LENS • Portugal relied on one, late, moment of class to grab their first victory at Euro 2016 and move into the last eight with a 1-0 win over Croatia, despite failing to hit the target for almost two hours and struggling to build any cohesive attacks.
With both teams oozing talent, fans were expecting fireworks in a game pitting the scoring prowess of Cristiano Ronaldo against the playmaking abilities of fellow Champions League winner and Real Madrid team-mate Luka Modric.
Instead they got to see two hours of cagey, nervy football with only one shot on target amid some shocking finishing until the mercurial Ricardo Quaresma lit up the stadium with his winner three minutes from the end of extra time.
All eyes were on Ronaldo but, for almost the entire game, he was nowhere to be seen, shut out by two or three Croats at all times.
Winger Nani was equally subdued, as he tried to find space but ended up crashing against a wall of defenders every time.
OUT OF LUCK
We dominated the game but we didn't score. So the best team lost. It happens in football.
ANTE CACIC, Croatia coach, on their last-16 defeat by Portugal.
WE MADE OUR OWN LUCK
You have to look at both sides of the coin. We faced an amazing team but we were prepared.
FERNANDO SANTOS, Portugal coach, on their victory.
But as always, Ronaldo dug deep into his reserves to charge up in support on the right and Nani picked him out with a clever, threaded low cross.
The Portuguese captain's shot from a tight angle was blocked by keeper Danijel Subasic's quick reflexes but Quaresma, brought on in the 87th minute, was on hand to nod in the rebound and set up a quarter-final with Poland.
It was not supposed to be Quaresma's game and certainly not his tournament, with coach Fernando Santos having hauled him off after he failed to follow tactical instructions in their 0-0 draw against Austria in the group stage. The winger was also berated in public.
The 32-year-old, who made the squad after reviving his career with a second spell at Turkey's Besiktas, has long been seen by critics as having failed to make the most of his talent in a topsy-turvy career punctuated by tantrums.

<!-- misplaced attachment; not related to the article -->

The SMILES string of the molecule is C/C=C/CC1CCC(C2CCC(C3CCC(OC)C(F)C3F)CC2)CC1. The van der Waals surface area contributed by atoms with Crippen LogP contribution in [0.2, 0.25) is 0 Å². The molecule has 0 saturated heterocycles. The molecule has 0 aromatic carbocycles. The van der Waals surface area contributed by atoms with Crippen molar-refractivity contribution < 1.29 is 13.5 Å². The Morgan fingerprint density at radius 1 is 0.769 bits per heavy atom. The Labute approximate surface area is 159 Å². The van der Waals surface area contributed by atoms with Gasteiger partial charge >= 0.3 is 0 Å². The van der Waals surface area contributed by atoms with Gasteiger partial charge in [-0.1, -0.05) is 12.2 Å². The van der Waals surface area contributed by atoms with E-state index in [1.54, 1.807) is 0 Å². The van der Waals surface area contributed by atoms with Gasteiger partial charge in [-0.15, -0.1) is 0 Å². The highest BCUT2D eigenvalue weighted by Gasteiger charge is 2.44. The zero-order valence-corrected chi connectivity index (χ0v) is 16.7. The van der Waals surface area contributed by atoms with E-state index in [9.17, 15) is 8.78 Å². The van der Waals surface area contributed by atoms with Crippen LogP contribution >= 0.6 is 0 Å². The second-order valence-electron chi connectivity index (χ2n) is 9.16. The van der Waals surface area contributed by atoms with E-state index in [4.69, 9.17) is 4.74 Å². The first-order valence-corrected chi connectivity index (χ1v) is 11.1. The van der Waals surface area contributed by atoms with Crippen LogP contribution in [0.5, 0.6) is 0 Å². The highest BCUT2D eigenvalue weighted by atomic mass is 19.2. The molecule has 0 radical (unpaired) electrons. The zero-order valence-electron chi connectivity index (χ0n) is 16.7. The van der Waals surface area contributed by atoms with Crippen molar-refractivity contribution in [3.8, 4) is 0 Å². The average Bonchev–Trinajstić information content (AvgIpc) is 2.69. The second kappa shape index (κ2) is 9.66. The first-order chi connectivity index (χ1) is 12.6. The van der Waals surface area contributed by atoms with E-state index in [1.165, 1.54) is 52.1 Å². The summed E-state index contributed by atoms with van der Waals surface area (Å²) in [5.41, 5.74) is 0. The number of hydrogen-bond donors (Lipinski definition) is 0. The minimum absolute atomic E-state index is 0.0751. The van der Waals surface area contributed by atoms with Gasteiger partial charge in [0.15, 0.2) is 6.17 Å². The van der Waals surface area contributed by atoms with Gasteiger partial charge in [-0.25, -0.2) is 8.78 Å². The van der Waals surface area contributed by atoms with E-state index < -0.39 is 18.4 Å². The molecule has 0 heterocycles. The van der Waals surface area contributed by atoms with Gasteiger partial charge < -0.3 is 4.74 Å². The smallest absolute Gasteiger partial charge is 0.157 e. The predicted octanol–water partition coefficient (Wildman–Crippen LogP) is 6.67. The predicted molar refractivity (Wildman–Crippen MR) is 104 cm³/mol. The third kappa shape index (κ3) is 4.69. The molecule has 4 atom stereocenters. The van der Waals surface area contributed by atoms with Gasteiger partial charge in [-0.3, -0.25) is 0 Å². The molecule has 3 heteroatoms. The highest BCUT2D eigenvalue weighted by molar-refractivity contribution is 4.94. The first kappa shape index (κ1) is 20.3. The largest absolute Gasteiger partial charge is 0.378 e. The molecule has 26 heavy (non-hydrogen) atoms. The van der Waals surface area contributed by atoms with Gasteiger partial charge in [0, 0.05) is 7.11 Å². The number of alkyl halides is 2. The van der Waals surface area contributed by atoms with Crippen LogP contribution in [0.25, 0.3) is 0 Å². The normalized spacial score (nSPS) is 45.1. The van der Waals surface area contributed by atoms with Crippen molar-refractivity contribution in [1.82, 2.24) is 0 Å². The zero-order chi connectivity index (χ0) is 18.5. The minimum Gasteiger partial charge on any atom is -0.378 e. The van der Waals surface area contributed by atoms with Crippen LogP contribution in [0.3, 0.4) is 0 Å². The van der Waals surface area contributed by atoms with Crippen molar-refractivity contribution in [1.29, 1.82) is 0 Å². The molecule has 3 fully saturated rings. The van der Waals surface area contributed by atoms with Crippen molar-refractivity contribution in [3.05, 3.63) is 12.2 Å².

Raised at the Sporting Lisbon youth academy at the same time as Ronaldo, many felt then that Quaresma was the more likely of the pair to set the sport alight.
Instead, Ronaldo went on to become a three-time World Player of the Year and scoop endless trophies, while Quaresma's misfortunes included being kicked out of Besiktas for indiscipline and missing out on three successive World Cups.
However, the lack of luck was felt most dearly by Croatia coach Ante Cacic.
"We dominated the game but we didn't score," the beaten coach said. "So the best team lost. It happens in football."
His opposite number, Santos, thought it was a very tactical match.
"We tried to take over but Croatia didn't let us but when they tried to take over, we didn't let them," the Portuguese told reporters.
"You have to look at both sides of the coin. We faced an amazing team but we were prepared.
"I got the team ready to fight against Croatia's strengths and to make the best of (exposing) their weaknesses. We didn't let them counter, we paid special attention to that."
Santos praised Croatia's desire to play their brand of football, even if it ultimately proved unsuccessful.
And he had to thank Quaresma, who was again left on the bench before making the most of a brief substitute appearance that will live long in the memory of Portuguese fans.
REUTERS, THE GUARDIAN